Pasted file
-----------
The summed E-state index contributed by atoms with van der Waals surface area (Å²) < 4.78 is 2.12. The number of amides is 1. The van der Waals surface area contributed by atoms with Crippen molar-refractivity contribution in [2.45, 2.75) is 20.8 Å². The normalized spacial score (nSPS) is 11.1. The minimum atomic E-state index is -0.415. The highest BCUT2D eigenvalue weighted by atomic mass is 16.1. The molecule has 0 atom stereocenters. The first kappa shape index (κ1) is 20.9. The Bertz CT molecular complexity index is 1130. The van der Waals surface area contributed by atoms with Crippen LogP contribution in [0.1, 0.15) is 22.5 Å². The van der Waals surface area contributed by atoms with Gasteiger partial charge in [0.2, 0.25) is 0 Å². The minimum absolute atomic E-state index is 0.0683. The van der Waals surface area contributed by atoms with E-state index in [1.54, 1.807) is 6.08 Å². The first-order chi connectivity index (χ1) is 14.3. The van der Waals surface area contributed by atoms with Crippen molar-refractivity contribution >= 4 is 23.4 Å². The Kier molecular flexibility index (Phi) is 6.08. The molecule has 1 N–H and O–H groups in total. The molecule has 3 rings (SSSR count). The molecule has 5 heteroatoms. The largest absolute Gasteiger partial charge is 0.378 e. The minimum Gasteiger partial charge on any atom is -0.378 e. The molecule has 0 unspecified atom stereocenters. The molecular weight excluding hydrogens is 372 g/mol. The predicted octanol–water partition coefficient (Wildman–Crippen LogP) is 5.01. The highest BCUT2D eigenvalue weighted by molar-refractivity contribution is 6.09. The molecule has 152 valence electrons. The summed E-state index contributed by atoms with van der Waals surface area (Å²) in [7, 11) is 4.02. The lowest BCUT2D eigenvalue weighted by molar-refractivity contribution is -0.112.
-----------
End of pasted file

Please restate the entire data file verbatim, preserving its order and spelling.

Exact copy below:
The summed E-state index contributed by atoms with van der Waals surface area (Å²) < 4.78 is 2.12. The number of amides is 1. The van der Waals surface area contributed by atoms with Crippen molar-refractivity contribution in [2.45, 2.75) is 20.8 Å². The normalized spacial score (nSPS) is 11.1. The minimum atomic E-state index is -0.415. The highest BCUT2D eigenvalue weighted by atomic mass is 16.1. The molecule has 0 atom stereocenters. The first kappa shape index (κ1) is 20.9. The Bertz CT molecular complexity index is 1130. The van der Waals surface area contributed by atoms with Crippen LogP contribution in [0.1, 0.15) is 22.5 Å². The van der Waals surface area contributed by atoms with Gasteiger partial charge in [0.2, 0.25) is 0 Å². The minimum absolute atomic E-state index is 0.0683. The van der Waals surface area contributed by atoms with E-state index in [1.54, 1.807) is 6.08 Å². The first-order chi connectivity index (χ1) is 14.3. The van der Waals surface area contributed by atoms with Crippen molar-refractivity contribution >= 4 is 23.4 Å². The Kier molecular flexibility index (Phi) is 6.08. The molecule has 1 N–H and O–H groups in total. The molecule has 3 rings (SSSR count). The molecule has 5 heteroatoms. The largest absolute Gasteiger partial charge is 0.378 e. The minimum Gasteiger partial charge on any atom is -0.378 e. The molecule has 0 unspecified atom stereocenters. The molecular weight excluding hydrogens is 372 g/mol. The predicted octanol–water partition coefficient (Wildman–Crippen LogP) is 5.01. The highest BCUT2D eigenvalue weighted by molar-refractivity contribution is 6.09. The molecule has 152 valence electrons. The summed E-state index contributed by atoms with van der Waals surface area (Å²) in [7, 11) is 4.02. The lowest BCUT2D eigenvalue weighted by molar-refractivity contribution is -0.112.